a. Tape Recording. Do not rely on a tape recorder to take your notes. You are
making double the amount of work for yourself. Besides, some instructors will refuse
you permission to use them. By using a tape recorder, you will get far too much detail.
Then you will need to take notes from the tape later. Use a tape recorder only if
someone is recording the lecture because you cannot attend or you have an injured arm
and cannot write.
b. Instructor Outline. If you are planning to take a resident course, you will
usually have an outline of each lesson handed to you before class.
(1) What is in it. The outline has a bare minimum, and some entries will
mean very little to you after the notes "get cold." You will need notes to cover selected
portions, not the whole lecture. Naturally, if no outline is provided, you will need to note
the main ideas as well. If the instructor emphasizes a point, it is a good idea to
underline or highlight it.
(2) How a student can use it. As soon as possible, read over your notes.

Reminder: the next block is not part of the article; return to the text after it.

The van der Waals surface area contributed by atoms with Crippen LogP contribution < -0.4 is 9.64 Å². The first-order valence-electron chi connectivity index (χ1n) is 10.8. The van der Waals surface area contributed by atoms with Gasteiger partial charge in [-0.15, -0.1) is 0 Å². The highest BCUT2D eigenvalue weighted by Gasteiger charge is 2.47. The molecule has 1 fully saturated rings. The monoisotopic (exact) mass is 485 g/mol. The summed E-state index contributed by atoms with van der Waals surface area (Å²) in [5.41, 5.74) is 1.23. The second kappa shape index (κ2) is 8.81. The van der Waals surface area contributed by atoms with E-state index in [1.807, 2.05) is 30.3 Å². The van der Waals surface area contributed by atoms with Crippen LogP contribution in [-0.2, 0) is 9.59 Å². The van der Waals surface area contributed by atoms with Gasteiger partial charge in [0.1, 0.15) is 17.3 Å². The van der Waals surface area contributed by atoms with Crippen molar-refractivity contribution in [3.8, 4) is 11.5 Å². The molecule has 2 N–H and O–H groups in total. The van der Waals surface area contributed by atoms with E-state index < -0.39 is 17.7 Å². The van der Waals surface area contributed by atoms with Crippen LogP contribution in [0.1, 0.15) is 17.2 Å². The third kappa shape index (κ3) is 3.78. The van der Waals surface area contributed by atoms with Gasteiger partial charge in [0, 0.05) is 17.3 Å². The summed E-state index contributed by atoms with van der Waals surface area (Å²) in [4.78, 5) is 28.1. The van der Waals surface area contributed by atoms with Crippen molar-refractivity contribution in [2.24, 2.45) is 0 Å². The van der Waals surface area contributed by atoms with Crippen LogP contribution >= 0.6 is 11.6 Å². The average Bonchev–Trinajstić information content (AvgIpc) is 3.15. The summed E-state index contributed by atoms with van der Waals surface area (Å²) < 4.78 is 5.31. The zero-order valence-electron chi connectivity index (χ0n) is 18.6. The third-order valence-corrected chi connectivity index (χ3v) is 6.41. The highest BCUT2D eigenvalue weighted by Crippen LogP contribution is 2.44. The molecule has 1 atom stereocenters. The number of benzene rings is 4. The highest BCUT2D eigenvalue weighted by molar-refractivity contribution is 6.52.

Then you can add to them or correct mistakes. Think about what you have written and
jot down anything you want to clarify with the instructor before the examination. Any
points emphasized by the instructor are likely to be examination questions. When the
instructor writes it on the chalkboard, you know it is important.
c. Note-Taking Strategies. The two note-taking strategies which follow may
(1) Shorthand. Develop your own note-taking strategy. You can reduce
your volume of notes by using medical abbreviations where appropriate. "With"
becomes "c,"; "therefore" becomes "..."; and "as needed" becomes "prn." Use other
shortened words that are easily recognized, such as "intro" for "introduction" and "med"
for "medical" or "medicine." When you look over your notes later, you may want to
reduce the volume further by categorizing into sections using key words, backup
information, and your thoughts about the sections.
(2) Videotapes or Films. If the room is very dark, you may not be able to do
any more than jot down a few words. If you need notes, try to write them immediately
after the viewing. If a procedure is shown, there is usually a discussion preceding or
following the showing. You should be able to get all the notes you need from this